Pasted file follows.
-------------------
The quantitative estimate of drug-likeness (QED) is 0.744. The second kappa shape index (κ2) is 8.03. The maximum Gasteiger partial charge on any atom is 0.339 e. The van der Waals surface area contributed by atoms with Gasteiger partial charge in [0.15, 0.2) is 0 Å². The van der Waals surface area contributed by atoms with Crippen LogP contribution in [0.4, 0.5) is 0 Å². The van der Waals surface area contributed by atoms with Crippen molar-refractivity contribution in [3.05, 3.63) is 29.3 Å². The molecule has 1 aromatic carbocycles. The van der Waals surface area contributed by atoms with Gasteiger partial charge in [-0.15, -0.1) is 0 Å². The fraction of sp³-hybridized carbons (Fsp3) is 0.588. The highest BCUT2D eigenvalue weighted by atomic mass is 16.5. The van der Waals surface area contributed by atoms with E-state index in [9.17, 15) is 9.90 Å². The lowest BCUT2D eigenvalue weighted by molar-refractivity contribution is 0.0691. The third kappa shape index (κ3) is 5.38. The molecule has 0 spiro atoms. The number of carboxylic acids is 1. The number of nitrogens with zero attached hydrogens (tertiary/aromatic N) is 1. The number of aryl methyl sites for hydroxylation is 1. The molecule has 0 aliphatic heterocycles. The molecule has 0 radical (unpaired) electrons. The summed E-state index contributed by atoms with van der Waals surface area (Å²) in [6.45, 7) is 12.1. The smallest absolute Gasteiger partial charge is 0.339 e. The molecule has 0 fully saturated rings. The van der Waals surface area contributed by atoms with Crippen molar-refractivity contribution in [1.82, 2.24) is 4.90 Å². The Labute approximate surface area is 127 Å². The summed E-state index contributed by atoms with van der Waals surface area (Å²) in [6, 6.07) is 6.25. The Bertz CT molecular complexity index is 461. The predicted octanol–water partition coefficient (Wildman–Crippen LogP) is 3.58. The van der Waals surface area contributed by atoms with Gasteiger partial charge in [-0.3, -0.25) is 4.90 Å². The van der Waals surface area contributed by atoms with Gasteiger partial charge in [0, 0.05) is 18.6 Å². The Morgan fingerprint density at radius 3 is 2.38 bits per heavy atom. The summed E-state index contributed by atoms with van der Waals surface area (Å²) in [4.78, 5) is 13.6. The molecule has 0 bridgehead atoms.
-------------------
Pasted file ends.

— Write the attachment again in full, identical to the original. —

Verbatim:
The quantitative estimate of drug-likeness (QED) is 0.744. The second kappa shape index (κ2) is 8.03. The maximum Gasteiger partial charge on any atom is 0.339 e. The van der Waals surface area contributed by atoms with Gasteiger partial charge in [0.15, 0.2) is 0 Å². The van der Waals surface area contributed by atoms with Crippen LogP contribution in [0.4, 0.5) is 0 Å². The van der Waals surface area contributed by atoms with Crippen molar-refractivity contribution in [3.05, 3.63) is 29.3 Å². The molecule has 1 aromatic carbocycles. The van der Waals surface area contributed by atoms with Gasteiger partial charge in [-0.15, -0.1) is 0 Å². The fraction of sp³-hybridized carbons (Fsp3) is 0.588. The highest BCUT2D eigenvalue weighted by atomic mass is 16.5. The van der Waals surface area contributed by atoms with E-state index in [9.17, 15) is 9.90 Å². The lowest BCUT2D eigenvalue weighted by molar-refractivity contribution is 0.0691. The third kappa shape index (κ3) is 5.38. The molecule has 0 spiro atoms. The number of carboxylic acids is 1. The number of nitrogens with zero attached hydrogens (tertiary/aromatic N) is 1. The number of aryl methyl sites for hydroxylation is 1. The molecule has 0 aliphatic heterocycles. The molecule has 0 radical (unpaired) electrons. The summed E-state index contributed by atoms with van der Waals surface area (Å²) in [6.45, 7) is 12.1. The smallest absolute Gasteiger partial charge is 0.339 e. The molecule has 0 fully saturated rings. The van der Waals surface area contributed by atoms with Crippen molar-refractivity contribution in [1.82, 2.24) is 4.90 Å². The Labute approximate surface area is 127 Å². The summed E-state index contributed by atoms with van der Waals surface area (Å²) in [6, 6.07) is 6.25. The Bertz CT molecular complexity index is 461. The predicted octanol–water partition coefficient (Wildman–Crippen LogP) is 3.58. The van der Waals surface area contributed by atoms with Gasteiger partial charge in [-0.3, -0.25) is 4.90 Å². The van der Waals surface area contributed by atoms with Gasteiger partial charge in [0, 0.05) is 18.6 Å². The Morgan fingerprint density at radius 3 is 2.38 bits per heavy atom. The summed E-state index contributed by atoms with van der Waals surface area (Å²) in [4.78, 5) is 13.6. The molecule has 0 bridgehead atoms.